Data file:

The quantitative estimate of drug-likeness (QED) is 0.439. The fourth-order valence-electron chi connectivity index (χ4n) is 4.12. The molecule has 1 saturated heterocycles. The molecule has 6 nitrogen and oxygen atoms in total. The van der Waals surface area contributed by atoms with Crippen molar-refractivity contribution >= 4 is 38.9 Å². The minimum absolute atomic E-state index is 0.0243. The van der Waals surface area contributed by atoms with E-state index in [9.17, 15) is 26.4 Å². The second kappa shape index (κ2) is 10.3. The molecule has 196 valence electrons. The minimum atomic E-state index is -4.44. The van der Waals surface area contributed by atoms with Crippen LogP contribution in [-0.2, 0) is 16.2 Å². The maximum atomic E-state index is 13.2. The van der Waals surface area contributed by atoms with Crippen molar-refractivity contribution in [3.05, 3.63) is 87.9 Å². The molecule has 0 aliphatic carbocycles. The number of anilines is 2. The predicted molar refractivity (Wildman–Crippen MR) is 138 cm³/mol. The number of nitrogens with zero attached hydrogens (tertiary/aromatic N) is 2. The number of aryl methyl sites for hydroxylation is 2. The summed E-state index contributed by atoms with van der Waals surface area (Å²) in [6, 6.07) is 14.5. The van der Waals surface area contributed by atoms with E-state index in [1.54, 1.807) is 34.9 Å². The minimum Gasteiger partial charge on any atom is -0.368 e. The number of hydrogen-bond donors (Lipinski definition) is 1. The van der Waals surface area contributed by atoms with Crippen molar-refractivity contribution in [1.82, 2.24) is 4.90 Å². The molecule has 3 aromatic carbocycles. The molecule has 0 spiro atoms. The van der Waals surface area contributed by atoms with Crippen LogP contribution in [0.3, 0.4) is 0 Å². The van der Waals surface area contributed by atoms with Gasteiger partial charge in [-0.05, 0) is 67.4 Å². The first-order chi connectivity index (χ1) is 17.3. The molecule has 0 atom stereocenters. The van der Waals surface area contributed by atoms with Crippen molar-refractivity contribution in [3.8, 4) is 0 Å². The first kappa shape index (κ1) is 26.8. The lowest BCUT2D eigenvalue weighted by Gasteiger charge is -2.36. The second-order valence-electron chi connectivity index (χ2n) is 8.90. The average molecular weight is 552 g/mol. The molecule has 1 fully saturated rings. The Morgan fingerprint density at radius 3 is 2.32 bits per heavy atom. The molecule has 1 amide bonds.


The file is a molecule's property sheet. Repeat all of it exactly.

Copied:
The quantitative estimate of drug-likeness (QED) is 0.439. The fourth-order valence-electron chi connectivity index (χ4n) is 4.12. The molecule has 1 saturated heterocycles. The molecule has 6 nitrogen and oxygen atoms in total. The van der Waals surface area contributed by atoms with Crippen molar-refractivity contribution >= 4 is 38.9 Å². The minimum absolute atomic E-state index is 0.0243. The van der Waals surface area contributed by atoms with E-state index in [9.17, 15) is 26.4 Å². The second kappa shape index (κ2) is 10.3. The molecule has 196 valence electrons. The minimum atomic E-state index is -4.44. The van der Waals surface area contributed by atoms with Crippen LogP contribution in [-0.2, 0) is 16.2 Å². The maximum atomic E-state index is 13.2. The van der Waals surface area contributed by atoms with Crippen molar-refractivity contribution in [3.05, 3.63) is 87.9 Å². The molecule has 0 aliphatic carbocycles. The number of anilines is 2. The predicted molar refractivity (Wildman–Crippen MR) is 138 cm³/mol. The number of nitrogens with zero attached hydrogens (tertiary/aromatic N) is 2. The number of aryl methyl sites for hydroxylation is 2. The summed E-state index contributed by atoms with van der Waals surface area (Å²) in [6, 6.07) is 14.5. The van der Waals surface area contributed by atoms with E-state index in [1.54, 1.807) is 34.9 Å². The minimum Gasteiger partial charge on any atom is -0.368 e. The number of hydrogen-bond donors (Lipinski definition) is 1. The van der Waals surface area contributed by atoms with Crippen molar-refractivity contribution in [1.82, 2.24) is 4.90 Å². The molecule has 3 aromatic carbocycles. The molecule has 0 spiro atoms. The van der Waals surface area contributed by atoms with Crippen LogP contribution in [0.3, 0.4) is 0 Å². The van der Waals surface area contributed by atoms with Gasteiger partial charge in [-0.05, 0) is 67.4 Å². The first-order chi connectivity index (χ1) is 17.3. The molecule has 0 atom stereocenters. The van der Waals surface area contributed by atoms with Crippen molar-refractivity contribution in [3.8, 4) is 0 Å². The first kappa shape index (κ1) is 26.8. The lowest BCUT2D eigenvalue weighted by Gasteiger charge is -2.36. The second-order valence-electron chi connectivity index (χ2n) is 8.90. The average molecular weight is 552 g/mol. The molecule has 1 fully saturated rings. The Morgan fingerprint density at radius 3 is 2.32 bits per heavy atom. The molecule has 1 amide bonds.